Do you have a multi-level home? The reason I ask is most single family, one level home will see sewage backing-up in the bath tub first, giving you a chance to catch the problem early.

Good advice to check with neighbors... they might tell you the previous owners had on-going sewer problems or that many homes in the area have similar problems...

Ten years is not old for something that is supposed to last for many years.

Last edited by Ultrarunner; 12-07-2010 at 11:26 AM..
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Old 12-06-2010, 03:30 PM
 
136 posts, read 800,781 times
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Thanks for the superfast inputs - 'appreciate the help. Checked with my neighbor this afternoon - she is clueless about any prior occurrence and has never faced this issue herself. My house has two levels and my daughter was having a bath upstairs when the yuck first backed-up into the master bath tub and then the master toilet overflowed. I will step outside tonight and see if I can wrest open the clean-out cover. Looks like I will have to pony up $1K to my friendly neighborhood plumber :-(
Carol
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Old 12-06-2010, 03:42 PM
 
Location: North Beach, MD on the Chesapeake
37,831 posts, read 49,442,449 times
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My horror story is it happening the day we moved in, about 5 hours after closing. The house had been empty for 3 years or so (75 year old house then, now 98). There was no cleanout so I had to find where the pipe came out from under the house, dig down and find and knock a hole in the cast iron. Plumber got about a 100 ft. power snake and pulled out a mass of roots from the neighbors maple tree that had gotten in where the lateral hit the main, which is clay. I ran some copper sulfate through and so far been ok.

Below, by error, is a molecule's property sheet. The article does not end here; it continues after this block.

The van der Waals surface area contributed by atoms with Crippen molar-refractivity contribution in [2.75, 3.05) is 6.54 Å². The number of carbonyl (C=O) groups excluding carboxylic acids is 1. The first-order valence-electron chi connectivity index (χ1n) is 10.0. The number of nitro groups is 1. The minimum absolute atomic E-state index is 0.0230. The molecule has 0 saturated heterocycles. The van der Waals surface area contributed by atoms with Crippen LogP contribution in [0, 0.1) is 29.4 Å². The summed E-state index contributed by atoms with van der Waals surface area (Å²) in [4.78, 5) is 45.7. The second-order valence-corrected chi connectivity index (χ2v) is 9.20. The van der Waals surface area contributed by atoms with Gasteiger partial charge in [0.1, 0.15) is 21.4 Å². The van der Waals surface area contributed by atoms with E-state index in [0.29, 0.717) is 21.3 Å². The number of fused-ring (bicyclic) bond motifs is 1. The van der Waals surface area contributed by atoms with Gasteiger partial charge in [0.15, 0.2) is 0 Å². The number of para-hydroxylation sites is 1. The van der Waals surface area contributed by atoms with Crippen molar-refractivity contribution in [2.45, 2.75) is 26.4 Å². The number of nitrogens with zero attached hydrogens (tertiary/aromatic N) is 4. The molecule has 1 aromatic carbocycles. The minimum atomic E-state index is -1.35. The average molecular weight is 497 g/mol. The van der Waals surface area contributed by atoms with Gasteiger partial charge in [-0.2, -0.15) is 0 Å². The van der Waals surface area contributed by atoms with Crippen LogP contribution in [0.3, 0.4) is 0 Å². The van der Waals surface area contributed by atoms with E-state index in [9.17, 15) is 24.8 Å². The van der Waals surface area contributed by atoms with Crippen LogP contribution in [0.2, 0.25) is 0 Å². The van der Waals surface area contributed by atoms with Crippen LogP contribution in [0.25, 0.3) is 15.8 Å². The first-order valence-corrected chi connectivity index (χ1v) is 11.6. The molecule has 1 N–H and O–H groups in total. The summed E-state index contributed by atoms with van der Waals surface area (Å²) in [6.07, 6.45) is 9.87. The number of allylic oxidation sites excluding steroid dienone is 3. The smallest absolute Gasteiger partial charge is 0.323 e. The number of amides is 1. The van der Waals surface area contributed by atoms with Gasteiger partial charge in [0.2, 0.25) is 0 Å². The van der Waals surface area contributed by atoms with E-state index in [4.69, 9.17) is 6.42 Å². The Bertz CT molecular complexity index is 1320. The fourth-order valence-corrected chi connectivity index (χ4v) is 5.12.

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Old 12-06-2010, 06:29 PM
 
Location: Seaford, Delaware
3,489 posts, read 18,678,948 times
Reputation: 2686
Adding copper sulfate once or twice a year will eliminate those small roots that become big clogging roots. You may be able to hold off the replacement for a while with copper sulfate treatment. If the drain is open and running fine, try the copper sulfate and save your pennies and have the money ready if it backs up in the future.
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Old 12-07-2010, 04:35 AM
 
136 posts, read 800,781 times
Reputation: 160
Thanks Shane. But won't the sewer pipes have cracks/holes in them where the roots penetrated and that some of the sewage is seeping into my yard soil rather than flowing in sewer system?

Also can I get Copper Sulfate at Home Depot?
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Old 05-12-2016, 11:59 AM
 
2 posts, read 3,547 times
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I am having a similar problem w the roots. I am being quoted for $4800 for instalment of a clean out pipe system.
Is this way too much?